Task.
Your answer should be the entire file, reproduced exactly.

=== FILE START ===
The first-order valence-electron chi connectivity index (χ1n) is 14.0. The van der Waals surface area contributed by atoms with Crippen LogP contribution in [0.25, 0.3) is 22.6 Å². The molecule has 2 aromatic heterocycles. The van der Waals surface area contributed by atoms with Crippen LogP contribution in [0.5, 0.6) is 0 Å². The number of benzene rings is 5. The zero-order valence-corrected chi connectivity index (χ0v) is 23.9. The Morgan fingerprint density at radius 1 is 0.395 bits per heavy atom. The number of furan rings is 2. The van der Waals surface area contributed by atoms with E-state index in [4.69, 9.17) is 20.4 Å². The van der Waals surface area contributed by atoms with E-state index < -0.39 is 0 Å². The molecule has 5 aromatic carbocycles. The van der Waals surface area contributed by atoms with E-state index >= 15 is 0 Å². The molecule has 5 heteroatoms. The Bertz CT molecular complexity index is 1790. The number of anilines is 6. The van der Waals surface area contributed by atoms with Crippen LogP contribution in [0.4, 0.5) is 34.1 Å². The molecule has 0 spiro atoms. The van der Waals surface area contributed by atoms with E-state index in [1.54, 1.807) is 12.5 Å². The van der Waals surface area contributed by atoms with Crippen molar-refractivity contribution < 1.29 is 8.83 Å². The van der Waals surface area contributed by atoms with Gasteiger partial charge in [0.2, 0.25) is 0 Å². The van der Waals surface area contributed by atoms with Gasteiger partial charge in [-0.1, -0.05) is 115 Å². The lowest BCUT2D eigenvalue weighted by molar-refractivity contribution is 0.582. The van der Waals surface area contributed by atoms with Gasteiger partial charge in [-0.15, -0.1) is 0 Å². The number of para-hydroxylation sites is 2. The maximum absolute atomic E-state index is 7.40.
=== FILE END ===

The first-order valence-electron chi connectivity index (χ1n) is 14.0. The van der Waals surface area contributed by atoms with Crippen LogP contribution in [0.25, 0.3) is 22.6 Å². The molecule has 2 aromatic heterocycles. The van der Waals surface area contributed by atoms with Crippen LogP contribution in [0.5, 0.6) is 0 Å². The number of benzene rings is 5. The zero-order valence-corrected chi connectivity index (χ0v) is 23.9. The Morgan fingerprint density at radius 1 is 0.395 bits per heavy atom. The number of furan rings is 2. The van der Waals surface area contributed by atoms with E-state index in [4.69, 9.17) is 20.4 Å². The van der Waals surface area contributed by atoms with E-state index < -0.39 is 0 Å². The molecule has 5 aromatic carbocycles. The van der Waals surface area contributed by atoms with E-state index >= 15 is 0 Å². The molecule has 5 heteroatoms. The Bertz CT molecular complexity index is 1790. The number of anilines is 6. The van der Waals surface area contributed by atoms with Crippen LogP contribution in [0.4, 0.5) is 34.1 Å². The molecule has 0 spiro atoms. The van der Waals surface area contributed by atoms with E-state index in [1.54, 1.807) is 12.5 Å². The van der Waals surface area contributed by atoms with Crippen molar-refractivity contribution < 1.29 is 8.83 Å². The van der Waals surface area contributed by atoms with Gasteiger partial charge in [0.2, 0.25) is 0 Å². The van der Waals surface area contributed by atoms with Gasteiger partial charge in [-0.1, -0.05) is 115 Å². The lowest BCUT2D eigenvalue weighted by molar-refractivity contribution is 0.582. The van der Waals surface area contributed by atoms with Gasteiger partial charge in [-0.15, -0.1) is 0 Å². The number of para-hydroxylation sites is 2. The maximum absolute atomic E-state index is 7.40.